In defense of hierarchy

Every time I say something nice about Vox he follows it up with something embarrassing. In the same way that it may be practically impossible for a Delta to foster the necessary sense of entitlement to thrive in a leadership role, it may not be possible for a Sigma to be anything other than a chaotic subversive. (I began to suspect this after watching Yojimbo, which is the archetypal Sigma movie.)

Portrait of a non-leader

[…]

It’s important to understand that these media celebrities are not, and can never be, leaders. They don’t possess any of the characteristics of a good leader and their primary objectives seldom involve anything beyond personal fame and fortune.

All reasonable observers will grant this premise. There is not much overlap between the talents common to great stage actors and great military leaders.

Once more we see the fate of those organizations and movements that fail to learn the most important lesson of GamerGate: no leaders.

I’d argue the lesson was “When you surround an army, leave an outlet free. Do not press a desperate foe too hard.” White people would have been content to go extinct for their Enlightenment beliefs if they had been allowed to expire during an overnight Call of Duty* marathon with bongs in hand. “[NW European] men like being right far more than they like being alive.”

Leaders are a point of organizational weakness, a point of structural failure. That’s precisely why the media is constantly seeking to determine who is the leader and to anoint someone, anyone, no matter how improbable their claim, as the leader, because that is how they seek to destroy the organizations and movements they consider to be threats. The All-Seeing Eye of Sauron focuses like a laser on those who are climbing to the top of the various glass pyramids, and cannot be defeated, cannot even be effectively resisted, by anyone who is outspoken and in the public eye.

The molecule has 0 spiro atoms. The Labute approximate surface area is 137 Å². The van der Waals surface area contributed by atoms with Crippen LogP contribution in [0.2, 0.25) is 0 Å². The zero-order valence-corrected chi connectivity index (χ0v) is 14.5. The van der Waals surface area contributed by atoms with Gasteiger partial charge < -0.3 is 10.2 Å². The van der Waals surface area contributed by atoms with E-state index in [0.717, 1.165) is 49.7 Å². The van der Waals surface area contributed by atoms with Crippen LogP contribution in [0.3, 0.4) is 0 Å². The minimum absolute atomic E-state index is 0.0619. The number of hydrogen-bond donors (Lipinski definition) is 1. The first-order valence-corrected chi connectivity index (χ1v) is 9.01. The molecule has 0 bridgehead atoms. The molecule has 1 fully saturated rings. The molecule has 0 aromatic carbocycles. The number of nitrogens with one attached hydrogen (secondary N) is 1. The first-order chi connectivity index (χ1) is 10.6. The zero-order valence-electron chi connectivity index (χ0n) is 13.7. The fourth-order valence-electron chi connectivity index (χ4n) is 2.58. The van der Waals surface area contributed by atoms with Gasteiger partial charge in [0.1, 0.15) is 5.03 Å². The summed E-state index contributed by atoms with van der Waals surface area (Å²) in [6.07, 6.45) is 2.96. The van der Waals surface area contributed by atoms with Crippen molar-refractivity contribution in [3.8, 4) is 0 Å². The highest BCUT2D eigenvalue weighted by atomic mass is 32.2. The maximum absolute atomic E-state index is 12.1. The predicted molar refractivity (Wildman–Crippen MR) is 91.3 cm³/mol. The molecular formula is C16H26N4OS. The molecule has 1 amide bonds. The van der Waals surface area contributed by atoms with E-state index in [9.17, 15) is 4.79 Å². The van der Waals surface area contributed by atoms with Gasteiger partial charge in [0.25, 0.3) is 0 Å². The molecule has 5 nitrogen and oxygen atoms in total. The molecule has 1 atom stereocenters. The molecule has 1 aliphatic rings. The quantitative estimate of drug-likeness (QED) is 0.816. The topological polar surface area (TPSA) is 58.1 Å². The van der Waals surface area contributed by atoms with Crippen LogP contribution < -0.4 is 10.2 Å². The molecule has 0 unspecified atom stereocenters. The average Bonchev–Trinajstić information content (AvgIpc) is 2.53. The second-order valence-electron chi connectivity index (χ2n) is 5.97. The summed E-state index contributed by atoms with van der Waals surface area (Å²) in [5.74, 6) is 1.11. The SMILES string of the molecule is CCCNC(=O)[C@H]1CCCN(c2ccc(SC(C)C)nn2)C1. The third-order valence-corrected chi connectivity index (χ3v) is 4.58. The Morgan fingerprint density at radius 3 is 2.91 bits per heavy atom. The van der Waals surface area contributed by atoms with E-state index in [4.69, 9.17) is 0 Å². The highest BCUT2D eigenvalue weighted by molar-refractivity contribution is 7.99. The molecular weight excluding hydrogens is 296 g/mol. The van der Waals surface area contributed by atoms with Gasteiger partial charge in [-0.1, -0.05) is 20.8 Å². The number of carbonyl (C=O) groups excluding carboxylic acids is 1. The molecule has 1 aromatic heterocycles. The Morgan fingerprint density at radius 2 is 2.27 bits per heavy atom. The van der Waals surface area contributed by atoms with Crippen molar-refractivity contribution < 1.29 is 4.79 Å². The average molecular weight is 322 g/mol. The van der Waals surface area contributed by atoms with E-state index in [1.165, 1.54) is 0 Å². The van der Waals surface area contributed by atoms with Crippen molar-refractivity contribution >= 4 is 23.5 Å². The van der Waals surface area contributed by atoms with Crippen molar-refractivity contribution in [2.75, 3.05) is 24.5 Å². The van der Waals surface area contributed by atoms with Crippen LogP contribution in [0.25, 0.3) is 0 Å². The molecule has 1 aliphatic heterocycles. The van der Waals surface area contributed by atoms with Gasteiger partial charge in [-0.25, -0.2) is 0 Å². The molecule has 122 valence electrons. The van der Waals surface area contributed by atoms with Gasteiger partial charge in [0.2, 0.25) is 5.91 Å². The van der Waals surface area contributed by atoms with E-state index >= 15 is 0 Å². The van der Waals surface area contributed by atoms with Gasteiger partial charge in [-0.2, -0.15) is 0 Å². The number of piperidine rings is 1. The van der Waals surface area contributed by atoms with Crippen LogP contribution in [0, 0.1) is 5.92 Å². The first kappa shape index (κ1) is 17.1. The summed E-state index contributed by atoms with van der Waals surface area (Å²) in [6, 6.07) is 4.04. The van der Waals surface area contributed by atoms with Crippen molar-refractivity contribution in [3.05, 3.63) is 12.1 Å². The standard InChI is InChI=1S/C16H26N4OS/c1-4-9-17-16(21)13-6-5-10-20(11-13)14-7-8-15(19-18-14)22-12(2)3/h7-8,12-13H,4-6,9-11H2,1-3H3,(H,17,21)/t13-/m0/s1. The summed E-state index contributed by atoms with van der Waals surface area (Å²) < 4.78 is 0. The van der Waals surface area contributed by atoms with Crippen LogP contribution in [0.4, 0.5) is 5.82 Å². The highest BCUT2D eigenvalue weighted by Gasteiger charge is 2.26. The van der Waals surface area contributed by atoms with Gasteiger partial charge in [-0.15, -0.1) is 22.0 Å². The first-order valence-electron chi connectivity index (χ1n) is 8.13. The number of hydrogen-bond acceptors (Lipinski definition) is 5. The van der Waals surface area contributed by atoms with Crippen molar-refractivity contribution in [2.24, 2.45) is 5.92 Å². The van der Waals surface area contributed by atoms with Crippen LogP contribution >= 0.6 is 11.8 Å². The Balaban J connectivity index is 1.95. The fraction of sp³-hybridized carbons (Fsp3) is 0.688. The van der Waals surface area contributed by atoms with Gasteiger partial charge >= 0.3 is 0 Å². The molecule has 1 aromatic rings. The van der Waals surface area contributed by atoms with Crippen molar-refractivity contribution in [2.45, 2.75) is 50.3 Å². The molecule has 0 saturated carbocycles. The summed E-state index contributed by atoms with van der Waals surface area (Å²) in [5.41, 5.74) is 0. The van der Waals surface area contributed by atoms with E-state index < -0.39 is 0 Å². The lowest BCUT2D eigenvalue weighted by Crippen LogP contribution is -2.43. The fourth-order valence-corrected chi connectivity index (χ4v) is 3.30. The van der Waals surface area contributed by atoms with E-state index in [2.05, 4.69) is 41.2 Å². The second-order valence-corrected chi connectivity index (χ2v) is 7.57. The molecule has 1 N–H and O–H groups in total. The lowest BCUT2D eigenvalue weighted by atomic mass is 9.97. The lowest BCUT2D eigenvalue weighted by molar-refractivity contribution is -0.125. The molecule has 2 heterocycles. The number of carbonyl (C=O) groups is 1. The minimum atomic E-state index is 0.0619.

Think about how easy it would be to turn back an army of ants, or an army of locusts, if they were dependent upon leaders.

Armies of ants are, in fact, 100% dependent on the survival of the queen. I don’t know much about locusts but I understand they aren’t big on national boundaries and domestic industry.

It’s so much easier to squash a single insect than turn back a rampaging horde; the only thing that saved the West from the Mongol invasions was the fortuitously-timed death of Ögedei Khan.

This example only serves to completely invalidate Vox’s thesis that leadership weakened the Mongol invasion, by illustrating that it was successful while it had a strong leader and unsuccessful afterward. You might as well make the same argument against supply chains for ground forces.

Vox’s overall point is that formlessness is the best defense against the overwhelming material superiority of the dying NWO, which is correct. For example, we learned in the 20th century that 1) uniformed armies have become a relic of 3GW, and 2) officers in uniformed armies should not wear eye-catching paraphernalia to distinguish them from enlisted troops because snipers will target them. It is not correct—and eminently foolish, moreover—to throw out the principle of military hierarchy itself in the process of concealment. This is an overgeneralization of the principle of formlessness for the purpose of promoting a self-serving narrative of individual intellectual liberty and the irresponsible demagoguery this condones. I say this is self-serving because a man who identifies as a freethinking inquisitor will be familiar the underlying paradox by necessity.